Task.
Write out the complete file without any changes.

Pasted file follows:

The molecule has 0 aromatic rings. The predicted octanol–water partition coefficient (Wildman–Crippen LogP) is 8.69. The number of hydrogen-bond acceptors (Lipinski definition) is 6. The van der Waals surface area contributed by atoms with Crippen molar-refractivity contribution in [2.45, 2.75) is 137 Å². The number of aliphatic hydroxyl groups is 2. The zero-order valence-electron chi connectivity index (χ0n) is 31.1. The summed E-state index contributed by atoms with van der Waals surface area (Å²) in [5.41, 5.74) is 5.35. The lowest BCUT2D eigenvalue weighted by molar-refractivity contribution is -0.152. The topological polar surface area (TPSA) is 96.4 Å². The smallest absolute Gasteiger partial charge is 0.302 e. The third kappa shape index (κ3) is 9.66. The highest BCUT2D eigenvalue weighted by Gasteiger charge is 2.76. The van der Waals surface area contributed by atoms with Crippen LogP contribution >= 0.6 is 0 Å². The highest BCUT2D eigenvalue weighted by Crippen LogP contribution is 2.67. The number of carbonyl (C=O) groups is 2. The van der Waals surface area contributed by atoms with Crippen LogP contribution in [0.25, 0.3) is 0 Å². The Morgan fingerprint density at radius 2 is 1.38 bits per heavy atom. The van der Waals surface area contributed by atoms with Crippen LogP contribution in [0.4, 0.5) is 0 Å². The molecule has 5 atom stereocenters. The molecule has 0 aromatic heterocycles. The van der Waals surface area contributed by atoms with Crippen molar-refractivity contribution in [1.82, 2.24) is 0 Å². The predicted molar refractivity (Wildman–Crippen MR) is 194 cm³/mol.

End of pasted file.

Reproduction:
The molecule has 0 aromatic rings. The predicted octanol–water partition coefficient (Wildman–Crippen LogP) is 8.69. The number of hydrogen-bond acceptors (Lipinski definition) is 6. The van der Waals surface area contributed by atoms with Crippen molar-refractivity contribution in [2.45, 2.75) is 137 Å². The number of aliphatic hydroxyl groups is 2. The zero-order valence-electron chi connectivity index (χ0n) is 31.1. The summed E-state index contributed by atoms with van der Waals surface area (Å²) in [5.41, 5.74) is 5.35. The lowest BCUT2D eigenvalue weighted by molar-refractivity contribution is -0.152. The topological polar surface area (TPSA) is 96.4 Å². The smallest absolute Gasteiger partial charge is 0.302 e. The third kappa shape index (κ3) is 9.66. The highest BCUT2D eigenvalue weighted by Gasteiger charge is 2.76. The van der Waals surface area contributed by atoms with Crippen LogP contribution >= 0.6 is 0 Å². The highest BCUT2D eigenvalue weighted by Crippen LogP contribution is 2.67. The number of carbonyl (C=O) groups is 2. The van der Waals surface area contributed by atoms with Crippen LogP contribution in [0.25, 0.3) is 0 Å². The Morgan fingerprint density at radius 2 is 1.38 bits per heavy atom. The van der Waals surface area contributed by atoms with Crippen LogP contribution in [0.4, 0.5) is 0 Å². The molecule has 5 atom stereocenters. The molecule has 0 aromatic heterocycles. The van der Waals surface area contributed by atoms with Crippen molar-refractivity contribution in [1.82, 2.24) is 0 Å². The predicted molar refractivity (Wildman–Crippen MR) is 194 cm³/mol.